Homogeneous Charge Combustion and Emissions of Ethanol Ignited by Pilot Diesel on Diesel Engines 2004-01-0094
Homogeneous charge combustion and emissions of ethanol ignited by pilot diesel fuel were investigated on a two-cylinder diesel engine. The results show that emissions depend on loads and ethanol volume fraction. At low loads, ethanol has little effects on smoke. With the increase of ethanol, NOx decreases, but CO emissions increase. At high loads, smoke emissions reduce greatly with increasing ethanol, but NOx and total hydrocarbon (THC) emissions increase.
With the increase of ethanol, ignition delays, combustion duration shortens. The maximum rates of heat release for the fuel containing 10 vol% ethanol (E10) and 30 vol% ethanol (E30) increase. Brake specific energy consumption (BSEC) of E10 and E30 is improved slightly only at full loads.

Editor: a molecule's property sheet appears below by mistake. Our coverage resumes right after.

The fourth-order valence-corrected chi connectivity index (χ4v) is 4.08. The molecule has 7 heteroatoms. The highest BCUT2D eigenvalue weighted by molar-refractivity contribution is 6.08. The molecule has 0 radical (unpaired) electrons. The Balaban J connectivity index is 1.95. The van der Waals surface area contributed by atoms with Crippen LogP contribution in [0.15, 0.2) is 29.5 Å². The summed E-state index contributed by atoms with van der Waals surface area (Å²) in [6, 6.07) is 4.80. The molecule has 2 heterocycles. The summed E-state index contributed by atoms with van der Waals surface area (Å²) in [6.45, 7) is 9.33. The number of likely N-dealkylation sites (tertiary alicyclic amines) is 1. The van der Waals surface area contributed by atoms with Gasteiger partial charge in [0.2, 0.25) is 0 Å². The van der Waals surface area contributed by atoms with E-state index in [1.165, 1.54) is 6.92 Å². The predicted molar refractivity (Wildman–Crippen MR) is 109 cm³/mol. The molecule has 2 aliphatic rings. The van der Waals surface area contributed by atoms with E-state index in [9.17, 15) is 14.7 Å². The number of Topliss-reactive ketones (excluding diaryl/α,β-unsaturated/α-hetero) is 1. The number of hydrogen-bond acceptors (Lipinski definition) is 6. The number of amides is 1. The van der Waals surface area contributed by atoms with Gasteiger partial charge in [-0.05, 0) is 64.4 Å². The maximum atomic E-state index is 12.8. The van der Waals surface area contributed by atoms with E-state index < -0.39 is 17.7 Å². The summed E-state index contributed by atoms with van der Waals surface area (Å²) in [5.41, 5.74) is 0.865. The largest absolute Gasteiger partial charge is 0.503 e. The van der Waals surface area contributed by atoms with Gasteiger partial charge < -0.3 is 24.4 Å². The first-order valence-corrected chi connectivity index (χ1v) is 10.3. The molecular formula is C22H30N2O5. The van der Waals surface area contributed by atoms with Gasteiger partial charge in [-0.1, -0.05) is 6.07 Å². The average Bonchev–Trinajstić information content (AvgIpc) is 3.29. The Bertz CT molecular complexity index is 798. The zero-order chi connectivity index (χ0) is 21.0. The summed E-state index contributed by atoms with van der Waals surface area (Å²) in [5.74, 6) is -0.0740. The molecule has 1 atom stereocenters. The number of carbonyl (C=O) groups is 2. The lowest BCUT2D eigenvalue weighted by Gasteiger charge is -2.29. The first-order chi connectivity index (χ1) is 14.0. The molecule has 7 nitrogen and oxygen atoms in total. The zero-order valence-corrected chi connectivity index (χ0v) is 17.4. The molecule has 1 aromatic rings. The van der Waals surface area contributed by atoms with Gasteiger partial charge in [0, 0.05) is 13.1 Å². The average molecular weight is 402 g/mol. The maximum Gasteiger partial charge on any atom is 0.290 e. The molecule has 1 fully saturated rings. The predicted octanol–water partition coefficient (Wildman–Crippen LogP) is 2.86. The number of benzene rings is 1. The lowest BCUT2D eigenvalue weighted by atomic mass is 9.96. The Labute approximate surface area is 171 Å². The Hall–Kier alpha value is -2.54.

Compared to smoke emissions obtained on the same engine using ethanol blended diesel fuels, the tendency of smoke reduction is similar to that of homogeneous charge combustion of ethanol at the same operating conditions. But the former is more effective in reducing smoke emissions.
When the engine operated at high constant loads, smoke significantly decreases with increasing ethanol and smokeless combustion can be achieved at certain ethanol volume fraction dependent on loads. In the meantime, THC emissions gradually increase. Ignition retards, peak pressure increases first and then decreases again. Indicated mean effective pressures are close to those of diesel (E0), even higher than the latter at some cases. NOx emissions are dependent on loads and ethanol volume fraction, and even are less than those of E0 under certain conditions.
The results obtained from an optical diesel engine show that ethanol also shortens combustion duration, decreases flame temperature and KL factor, which indicates that ethanol can suppress soot formation in combustion chamber.